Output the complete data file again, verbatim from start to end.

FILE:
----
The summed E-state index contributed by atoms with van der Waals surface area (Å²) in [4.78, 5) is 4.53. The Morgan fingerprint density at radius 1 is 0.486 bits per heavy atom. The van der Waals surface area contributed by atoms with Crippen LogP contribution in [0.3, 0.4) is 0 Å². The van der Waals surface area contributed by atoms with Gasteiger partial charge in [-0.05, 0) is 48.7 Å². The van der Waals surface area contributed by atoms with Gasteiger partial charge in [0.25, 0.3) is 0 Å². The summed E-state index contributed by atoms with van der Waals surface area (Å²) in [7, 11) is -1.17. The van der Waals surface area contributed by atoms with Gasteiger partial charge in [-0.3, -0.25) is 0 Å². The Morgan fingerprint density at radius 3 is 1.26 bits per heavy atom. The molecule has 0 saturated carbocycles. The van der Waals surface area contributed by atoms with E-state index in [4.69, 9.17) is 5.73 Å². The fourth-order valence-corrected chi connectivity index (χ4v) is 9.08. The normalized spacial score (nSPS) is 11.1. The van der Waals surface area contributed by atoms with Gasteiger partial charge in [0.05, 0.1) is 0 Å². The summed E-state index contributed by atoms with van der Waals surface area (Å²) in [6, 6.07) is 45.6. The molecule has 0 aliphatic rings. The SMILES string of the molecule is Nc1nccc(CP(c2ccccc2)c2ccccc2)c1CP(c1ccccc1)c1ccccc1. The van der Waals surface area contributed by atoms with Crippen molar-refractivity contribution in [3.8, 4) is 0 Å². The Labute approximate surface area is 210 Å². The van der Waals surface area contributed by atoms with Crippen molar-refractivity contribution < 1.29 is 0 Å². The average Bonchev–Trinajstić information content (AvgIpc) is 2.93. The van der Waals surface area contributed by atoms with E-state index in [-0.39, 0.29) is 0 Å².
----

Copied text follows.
The summed E-state index contributed by atoms with van der Waals surface area (Å²) in [4.78, 5) is 4.53. The Morgan fingerprint density at radius 1 is 0.486 bits per heavy atom. The van der Waals surface area contributed by atoms with Crippen LogP contribution in [0.3, 0.4) is 0 Å². The van der Waals surface area contributed by atoms with Gasteiger partial charge in [-0.05, 0) is 48.7 Å². The van der Waals surface area contributed by atoms with Gasteiger partial charge in [0.25, 0.3) is 0 Å². The summed E-state index contributed by atoms with van der Waals surface area (Å²) in [7, 11) is -1.17. The van der Waals surface area contributed by atoms with Gasteiger partial charge in [-0.3, -0.25) is 0 Å². The Morgan fingerprint density at radius 3 is 1.26 bits per heavy atom. The molecule has 0 saturated carbocycles. The van der Waals surface area contributed by atoms with E-state index in [4.69, 9.17) is 5.73 Å². The fourth-order valence-corrected chi connectivity index (χ4v) is 9.08. The normalized spacial score (nSPS) is 11.1. The van der Waals surface area contributed by atoms with Gasteiger partial charge in [0.05, 0.1) is 0 Å². The summed E-state index contributed by atoms with van der Waals surface area (Å²) in [6, 6.07) is 45.6. The molecule has 0 aliphatic rings. The SMILES string of the molecule is Nc1nccc(CP(c2ccccc2)c2ccccc2)c1CP(c1ccccc1)c1ccccc1. The van der Waals surface area contributed by atoms with Crippen molar-refractivity contribution in [3.8, 4) is 0 Å². The Labute approximate surface area is 210 Å². The van der Waals surface area contributed by atoms with Crippen molar-refractivity contribution < 1.29 is 0 Å². The average Bonchev–Trinajstić information content (AvgIpc) is 2.93. The van der Waals surface area contributed by atoms with E-state index in [-0.39, 0.29) is 0 Å².